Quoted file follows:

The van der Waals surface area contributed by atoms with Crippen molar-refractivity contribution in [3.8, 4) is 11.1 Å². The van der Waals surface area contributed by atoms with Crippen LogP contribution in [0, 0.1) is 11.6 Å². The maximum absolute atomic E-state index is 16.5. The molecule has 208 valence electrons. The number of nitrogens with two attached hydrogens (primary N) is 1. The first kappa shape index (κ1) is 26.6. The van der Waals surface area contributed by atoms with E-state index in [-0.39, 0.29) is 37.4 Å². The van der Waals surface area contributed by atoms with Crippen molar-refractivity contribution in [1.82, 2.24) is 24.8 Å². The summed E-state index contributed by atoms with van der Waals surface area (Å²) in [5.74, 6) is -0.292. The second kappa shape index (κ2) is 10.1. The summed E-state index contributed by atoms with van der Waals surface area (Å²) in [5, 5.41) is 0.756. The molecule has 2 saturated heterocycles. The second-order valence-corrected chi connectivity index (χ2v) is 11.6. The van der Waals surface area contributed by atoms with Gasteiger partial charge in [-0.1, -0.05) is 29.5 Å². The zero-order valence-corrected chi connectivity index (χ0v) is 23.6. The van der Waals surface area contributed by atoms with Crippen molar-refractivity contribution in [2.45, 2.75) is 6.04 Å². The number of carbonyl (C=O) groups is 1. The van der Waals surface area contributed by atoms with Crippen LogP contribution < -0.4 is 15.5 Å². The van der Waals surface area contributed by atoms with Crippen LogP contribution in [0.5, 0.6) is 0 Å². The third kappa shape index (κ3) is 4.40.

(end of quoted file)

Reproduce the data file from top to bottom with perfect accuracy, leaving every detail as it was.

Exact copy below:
The van der Waals surface area contributed by atoms with Crippen molar-refractivity contribution in [3.8, 4) is 11.1 Å². The van der Waals surface area contributed by atoms with Crippen LogP contribution in [0, 0.1) is 11.6 Å². The maximum absolute atomic E-state index is 16.5. The molecule has 208 valence electrons. The number of nitrogens with two attached hydrogens (primary N) is 1. The first kappa shape index (κ1) is 26.6. The van der Waals surface area contributed by atoms with E-state index in [-0.39, 0.29) is 37.4 Å². The van der Waals surface area contributed by atoms with Crippen molar-refractivity contribution in [1.82, 2.24) is 24.8 Å². The summed E-state index contributed by atoms with van der Waals surface area (Å²) in [5.74, 6) is -0.292. The second kappa shape index (κ2) is 10.1. The summed E-state index contributed by atoms with van der Waals surface area (Å²) in [5, 5.41) is 0.756. The molecule has 2 saturated heterocycles. The second-order valence-corrected chi connectivity index (χ2v) is 11.6. The van der Waals surface area contributed by atoms with Gasteiger partial charge in [-0.1, -0.05) is 29.5 Å². The zero-order valence-corrected chi connectivity index (χ0v) is 23.6. The van der Waals surface area contributed by atoms with Crippen molar-refractivity contribution in [2.45, 2.75) is 6.04 Å². The number of carbonyl (C=O) groups is 1. The van der Waals surface area contributed by atoms with Crippen LogP contribution < -0.4 is 15.5 Å². The van der Waals surface area contributed by atoms with Crippen LogP contribution in [0.5, 0.6) is 0 Å². The third kappa shape index (κ3) is 4.40.